How does the sizzling legal drama ''The Good Wife'' score A-list talent for recurring roles? Hint: It's not the big bucks.
Whenever the creators of The Good Wife want a guest star to play an irascible judge, a sassy lawyer, or a cunning client, they need only check their voicemail. ”I get calls every day, all the time [from well-known actors],” says casting director Mark Saks, who credits creators Robert and Michelle King for making the show a talent magnet. ”Their words are so good.” In the three years since the CBS legal drama debuted, veteran actors like Michael J. Fox, Matthew Perry, Martha Plimpton, Parker Posey, Denis O’Hare, Carrie Preston, Titus Welliver, and Kristin Chenoweth (who was injured in July while filming her appearance) have flocked to the series, where they’re all but guaranteed memorable roles that result in glowing reviews … and a crack at Emmy gold. (Last month, Plimpton — who played the role of smart-alecky attorney Patti Nyholm in four episodes — became the first Wife guest star to take home the award, for guest actress in a drama.) But even more fascinating than the list of actors who have done time in and around the halls of Lockhart/Gardner is the money they earn while doing it: Although star Julianna Margulies pulls in well north of $125K an episode to play the estranged wife of Cook County state’s attorney Peter Florrick (Chris Noth), the guest stars earn just $7,674 for a week’s work on Wife. While that may seem paltry in a business where studios regularly shell out $20,000 to snag a big-name guest star, the Good Wife team says it’s relatively easy to persuade actors to accept ”top of show” — the technical term for such a (low) fixed fee. ”Actors respond to it because there is no negotiating,” says Saks. ”Everyone makes the same, and about 90 percent fall in line [right away]. And sometimes, if I just continue to harass an actor, they’ll fall in line.” Other times, though, it’s the actors doing the nagging. For example: The Kings created the role of the crafty attorney Louis Canning in 2010 after Fox, a huge fan, asked for a gig. He’ll reprise his role later this season, after a new slew of actors like Amanda Peet, Brian Dennehy, Christina Ricci, T.R. Knight, and Stockard Channing join an already impressive roster of regular guests like Nathan Lane (trustee Clarke Hayden) and Maura Tierney (billionaire Maddie Hayward), who’ll continue to pop up. ”It’s a small community,” explains Michelle King, ”so it makes sense that they would bump into the same people in the legal world.” That’s good news for Plimpton, who says she would gladly work around her busy schedule on Fox’s Raising Hope for the chance to return to court this year. (The Kings definitely want her back.) ”People love this show,” Plimpton tells EW. ”And Patti is so much fun to play!”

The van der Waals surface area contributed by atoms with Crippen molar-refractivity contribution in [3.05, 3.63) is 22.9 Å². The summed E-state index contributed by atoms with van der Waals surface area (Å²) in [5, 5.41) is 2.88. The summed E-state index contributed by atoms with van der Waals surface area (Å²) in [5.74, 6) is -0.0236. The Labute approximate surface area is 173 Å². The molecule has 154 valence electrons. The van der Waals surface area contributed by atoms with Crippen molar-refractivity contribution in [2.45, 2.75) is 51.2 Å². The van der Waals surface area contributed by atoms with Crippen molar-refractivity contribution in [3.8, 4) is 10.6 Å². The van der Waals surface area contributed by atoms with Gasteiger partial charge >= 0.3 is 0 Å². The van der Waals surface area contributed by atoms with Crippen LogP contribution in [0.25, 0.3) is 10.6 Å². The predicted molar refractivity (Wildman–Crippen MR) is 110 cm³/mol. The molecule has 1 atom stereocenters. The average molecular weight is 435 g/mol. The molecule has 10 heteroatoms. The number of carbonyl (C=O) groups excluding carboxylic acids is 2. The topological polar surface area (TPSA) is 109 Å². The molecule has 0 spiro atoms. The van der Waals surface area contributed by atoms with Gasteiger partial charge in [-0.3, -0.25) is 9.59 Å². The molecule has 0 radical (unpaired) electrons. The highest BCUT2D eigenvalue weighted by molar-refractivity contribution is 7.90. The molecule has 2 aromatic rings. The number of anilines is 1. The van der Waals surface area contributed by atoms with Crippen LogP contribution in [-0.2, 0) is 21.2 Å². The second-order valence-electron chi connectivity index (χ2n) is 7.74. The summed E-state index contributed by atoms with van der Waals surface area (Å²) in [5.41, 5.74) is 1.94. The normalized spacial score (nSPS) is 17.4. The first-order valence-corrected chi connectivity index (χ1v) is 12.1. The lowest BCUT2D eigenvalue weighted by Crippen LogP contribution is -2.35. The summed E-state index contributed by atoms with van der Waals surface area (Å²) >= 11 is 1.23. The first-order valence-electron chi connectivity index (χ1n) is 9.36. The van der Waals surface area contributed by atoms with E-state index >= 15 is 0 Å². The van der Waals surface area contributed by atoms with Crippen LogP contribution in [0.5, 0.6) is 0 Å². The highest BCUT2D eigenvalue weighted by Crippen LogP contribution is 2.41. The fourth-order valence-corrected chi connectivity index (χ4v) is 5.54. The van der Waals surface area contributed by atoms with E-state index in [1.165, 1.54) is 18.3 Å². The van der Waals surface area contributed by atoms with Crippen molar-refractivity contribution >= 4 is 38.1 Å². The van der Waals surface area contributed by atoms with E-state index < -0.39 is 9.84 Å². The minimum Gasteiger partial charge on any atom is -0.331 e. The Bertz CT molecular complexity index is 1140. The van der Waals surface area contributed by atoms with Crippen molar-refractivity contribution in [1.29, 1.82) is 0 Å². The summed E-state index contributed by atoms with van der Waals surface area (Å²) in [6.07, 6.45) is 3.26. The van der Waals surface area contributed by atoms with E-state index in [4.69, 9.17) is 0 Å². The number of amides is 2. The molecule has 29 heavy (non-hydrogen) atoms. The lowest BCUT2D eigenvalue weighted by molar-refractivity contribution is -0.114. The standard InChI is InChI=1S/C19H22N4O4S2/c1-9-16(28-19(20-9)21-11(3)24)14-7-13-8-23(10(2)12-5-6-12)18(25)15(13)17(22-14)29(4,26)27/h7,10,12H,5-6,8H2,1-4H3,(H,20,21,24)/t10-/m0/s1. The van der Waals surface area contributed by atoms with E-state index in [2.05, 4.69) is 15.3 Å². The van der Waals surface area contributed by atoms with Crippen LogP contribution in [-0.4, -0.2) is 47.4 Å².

The Most Coveted Comedies
Will work for buzz: Like The Good Wife, the hottest sitcoms can lure big stars without paying big bucks. These all pay roughly $4,796 per episode, and still have top-shelf talent lining up.
It’s the No. 1 comedy. No wonder stars like Matthew Broderick and Wendi McLendon-Covey are visiting the Pritchett-Dunphy-Tucker clan this season.
Thanks to its breakout success last season, such actors as Jamie Lee Curtis, Parker Posey, Carla Gugino, and Rob Reiner all signed on for stints this fall.
The Mindy Project
Mindy Kaling’s cool factor helped persuade pals like Ed Helms and Seth Meyers to appear on her freshman laffer.